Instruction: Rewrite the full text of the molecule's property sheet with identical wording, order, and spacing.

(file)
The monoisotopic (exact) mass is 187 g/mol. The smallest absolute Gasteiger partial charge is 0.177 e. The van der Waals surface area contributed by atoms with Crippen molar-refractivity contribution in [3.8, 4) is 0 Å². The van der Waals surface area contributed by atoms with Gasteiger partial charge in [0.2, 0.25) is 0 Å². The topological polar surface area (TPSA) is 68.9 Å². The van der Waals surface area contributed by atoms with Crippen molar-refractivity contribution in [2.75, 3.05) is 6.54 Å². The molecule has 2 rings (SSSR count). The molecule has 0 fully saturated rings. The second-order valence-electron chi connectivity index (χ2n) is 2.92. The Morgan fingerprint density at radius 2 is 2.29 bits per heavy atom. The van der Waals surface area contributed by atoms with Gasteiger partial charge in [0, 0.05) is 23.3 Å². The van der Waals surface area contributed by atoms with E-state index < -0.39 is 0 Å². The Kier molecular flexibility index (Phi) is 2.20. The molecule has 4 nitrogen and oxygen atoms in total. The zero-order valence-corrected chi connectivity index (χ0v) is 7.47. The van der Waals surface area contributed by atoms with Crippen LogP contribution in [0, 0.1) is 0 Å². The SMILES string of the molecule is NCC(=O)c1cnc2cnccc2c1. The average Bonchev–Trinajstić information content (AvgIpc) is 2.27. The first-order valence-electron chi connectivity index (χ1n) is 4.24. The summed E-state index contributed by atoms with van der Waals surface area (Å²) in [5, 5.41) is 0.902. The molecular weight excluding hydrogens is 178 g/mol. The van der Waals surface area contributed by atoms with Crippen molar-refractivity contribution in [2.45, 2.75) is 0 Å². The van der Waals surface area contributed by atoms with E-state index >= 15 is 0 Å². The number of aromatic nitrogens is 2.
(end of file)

The monoisotopic (exact) mass is 187 g/mol. The smallest absolute Gasteiger partial charge is 0.177 e. The van der Waals surface area contributed by atoms with Crippen molar-refractivity contribution in [3.8, 4) is 0 Å². The van der Waals surface area contributed by atoms with Gasteiger partial charge in [0.2, 0.25) is 0 Å². The topological polar surface area (TPSA) is 68.9 Å². The van der Waals surface area contributed by atoms with Crippen molar-refractivity contribution in [2.75, 3.05) is 6.54 Å². The molecule has 2 rings (SSSR count). The molecule has 0 fully saturated rings. The second-order valence-electron chi connectivity index (χ2n) is 2.92. The Morgan fingerprint density at radius 2 is 2.29 bits per heavy atom. The van der Waals surface area contributed by atoms with Gasteiger partial charge in [0, 0.05) is 23.3 Å². The van der Waals surface area contributed by atoms with E-state index < -0.39 is 0 Å². The Kier molecular flexibility index (Phi) is 2.20. The molecule has 4 nitrogen and oxygen atoms in total. The zero-order valence-corrected chi connectivity index (χ0v) is 7.47. The van der Waals surface area contributed by atoms with Crippen LogP contribution in [0, 0.1) is 0 Å². The SMILES string of the molecule is NCC(=O)c1cnc2cnccc2c1. The average Bonchev–Trinajstić information content (AvgIpc) is 2.27. The first-order valence-electron chi connectivity index (χ1n) is 4.24. The summed E-state index contributed by atoms with van der Waals surface area (Å²) in [5, 5.41) is 0.902. The molecular weight excluding hydrogens is 178 g/mol. The van der Waals surface area contributed by atoms with Crippen molar-refractivity contribution in [2.45, 2.75) is 0 Å². The van der Waals surface area contributed by atoms with E-state index >= 15 is 0 Å². The number of aromatic nitrogens is 2.